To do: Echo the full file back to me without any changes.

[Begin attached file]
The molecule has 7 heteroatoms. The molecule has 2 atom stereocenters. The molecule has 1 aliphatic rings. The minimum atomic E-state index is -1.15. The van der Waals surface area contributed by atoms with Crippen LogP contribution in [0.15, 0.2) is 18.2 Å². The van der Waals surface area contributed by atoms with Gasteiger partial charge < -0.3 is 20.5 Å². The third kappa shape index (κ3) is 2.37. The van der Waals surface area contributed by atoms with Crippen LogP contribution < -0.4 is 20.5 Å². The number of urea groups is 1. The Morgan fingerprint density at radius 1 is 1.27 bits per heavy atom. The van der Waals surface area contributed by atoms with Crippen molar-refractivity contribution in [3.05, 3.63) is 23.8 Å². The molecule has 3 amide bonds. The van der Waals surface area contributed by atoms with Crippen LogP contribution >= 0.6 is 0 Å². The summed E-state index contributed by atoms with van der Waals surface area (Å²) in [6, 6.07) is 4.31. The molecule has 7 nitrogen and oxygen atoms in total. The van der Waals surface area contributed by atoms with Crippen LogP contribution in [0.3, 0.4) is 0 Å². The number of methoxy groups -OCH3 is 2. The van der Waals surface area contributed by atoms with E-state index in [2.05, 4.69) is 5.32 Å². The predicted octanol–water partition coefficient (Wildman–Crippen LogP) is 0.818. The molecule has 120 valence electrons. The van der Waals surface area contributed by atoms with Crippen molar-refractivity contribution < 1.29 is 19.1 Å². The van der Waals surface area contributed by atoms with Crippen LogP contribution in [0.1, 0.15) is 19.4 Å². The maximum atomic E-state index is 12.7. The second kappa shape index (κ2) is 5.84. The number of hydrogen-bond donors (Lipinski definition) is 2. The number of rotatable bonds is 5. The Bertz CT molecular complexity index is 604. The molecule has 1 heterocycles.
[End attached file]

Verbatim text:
The molecule has 7 heteroatoms. The molecule has 2 atom stereocenters. The molecule has 1 aliphatic rings. The minimum atomic E-state index is -1.15. The van der Waals surface area contributed by atoms with Crippen LogP contribution in [0.15, 0.2) is 18.2 Å². The van der Waals surface area contributed by atoms with Gasteiger partial charge < -0.3 is 20.5 Å². The third kappa shape index (κ3) is 2.37. The van der Waals surface area contributed by atoms with Crippen LogP contribution < -0.4 is 20.5 Å². The number of urea groups is 1. The Morgan fingerprint density at radius 1 is 1.27 bits per heavy atom. The van der Waals surface area contributed by atoms with Crippen molar-refractivity contribution in [3.05, 3.63) is 23.8 Å². The molecule has 3 amide bonds. The van der Waals surface area contributed by atoms with Crippen LogP contribution >= 0.6 is 0 Å². The summed E-state index contributed by atoms with van der Waals surface area (Å²) in [6, 6.07) is 4.31. The molecule has 7 nitrogen and oxygen atoms in total. The van der Waals surface area contributed by atoms with Crippen LogP contribution in [0.3, 0.4) is 0 Å². The number of methoxy groups -OCH3 is 2. The van der Waals surface area contributed by atoms with E-state index in [2.05, 4.69) is 5.32 Å². The predicted octanol–water partition coefficient (Wildman–Crippen LogP) is 0.818. The molecule has 120 valence electrons. The van der Waals surface area contributed by atoms with Crippen molar-refractivity contribution < 1.29 is 19.1 Å². The van der Waals surface area contributed by atoms with Crippen LogP contribution in [0.1, 0.15) is 19.4 Å². The maximum atomic E-state index is 12.7. The second kappa shape index (κ2) is 5.84. The number of hydrogen-bond donors (Lipinski definition) is 2. The number of rotatable bonds is 5. The Bertz CT molecular complexity index is 604. The molecule has 1 heterocycles.